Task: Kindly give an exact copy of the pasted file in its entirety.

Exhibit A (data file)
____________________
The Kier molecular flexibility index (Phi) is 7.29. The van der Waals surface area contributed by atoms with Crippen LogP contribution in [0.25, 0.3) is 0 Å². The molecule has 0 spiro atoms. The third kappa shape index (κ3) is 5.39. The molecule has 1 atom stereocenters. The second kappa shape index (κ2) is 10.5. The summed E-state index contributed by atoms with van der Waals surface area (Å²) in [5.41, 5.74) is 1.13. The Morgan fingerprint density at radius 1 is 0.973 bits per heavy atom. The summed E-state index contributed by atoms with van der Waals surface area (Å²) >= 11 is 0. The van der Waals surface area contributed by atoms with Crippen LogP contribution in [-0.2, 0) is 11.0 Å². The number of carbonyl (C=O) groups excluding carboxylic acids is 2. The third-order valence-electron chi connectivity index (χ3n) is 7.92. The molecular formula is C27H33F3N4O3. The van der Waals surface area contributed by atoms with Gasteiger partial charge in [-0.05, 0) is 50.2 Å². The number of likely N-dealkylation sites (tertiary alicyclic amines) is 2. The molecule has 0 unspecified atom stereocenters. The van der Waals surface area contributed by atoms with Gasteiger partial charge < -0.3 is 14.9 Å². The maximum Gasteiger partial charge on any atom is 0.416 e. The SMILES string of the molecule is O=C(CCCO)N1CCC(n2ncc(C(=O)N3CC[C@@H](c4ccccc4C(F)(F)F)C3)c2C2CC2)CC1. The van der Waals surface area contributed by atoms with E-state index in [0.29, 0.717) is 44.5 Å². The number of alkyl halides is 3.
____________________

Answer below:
The Kier molecular flexibility index (Phi) is 7.29. The van der Waals surface area contributed by atoms with Crippen LogP contribution in [0.25, 0.3) is 0 Å². The molecule has 0 spiro atoms. The third kappa shape index (κ3) is 5.39. The molecule has 1 atom stereocenters. The second kappa shape index (κ2) is 10.5. The summed E-state index contributed by atoms with van der Waals surface area (Å²) in [5.41, 5.74) is 1.13. The Morgan fingerprint density at radius 1 is 0.973 bits per heavy atom. The summed E-state index contributed by atoms with van der Waals surface area (Å²) >= 11 is 0. The van der Waals surface area contributed by atoms with Crippen LogP contribution in [-0.2, 0) is 11.0 Å². The number of carbonyl (C=O) groups excluding carboxylic acids is 2. The third-order valence-electron chi connectivity index (χ3n) is 7.92. The molecular formula is C27H33F3N4O3. The van der Waals surface area contributed by atoms with Gasteiger partial charge in [-0.05, 0) is 50.2 Å². The number of likely N-dealkylation sites (tertiary alicyclic amines) is 2. The molecule has 0 unspecified atom stereocenters. The van der Waals surface area contributed by atoms with Gasteiger partial charge < -0.3 is 14.9 Å². The maximum Gasteiger partial charge on any atom is 0.416 e. The SMILES string of the molecule is O=C(CCCO)N1CCC(n2ncc(C(=O)N3CC[C@@H](c4ccccc4C(F)(F)F)C3)c2C2CC2)CC1. The van der Waals surface area contributed by atoms with E-state index in [0.29, 0.717) is 44.5 Å². The number of alkyl halides is 3.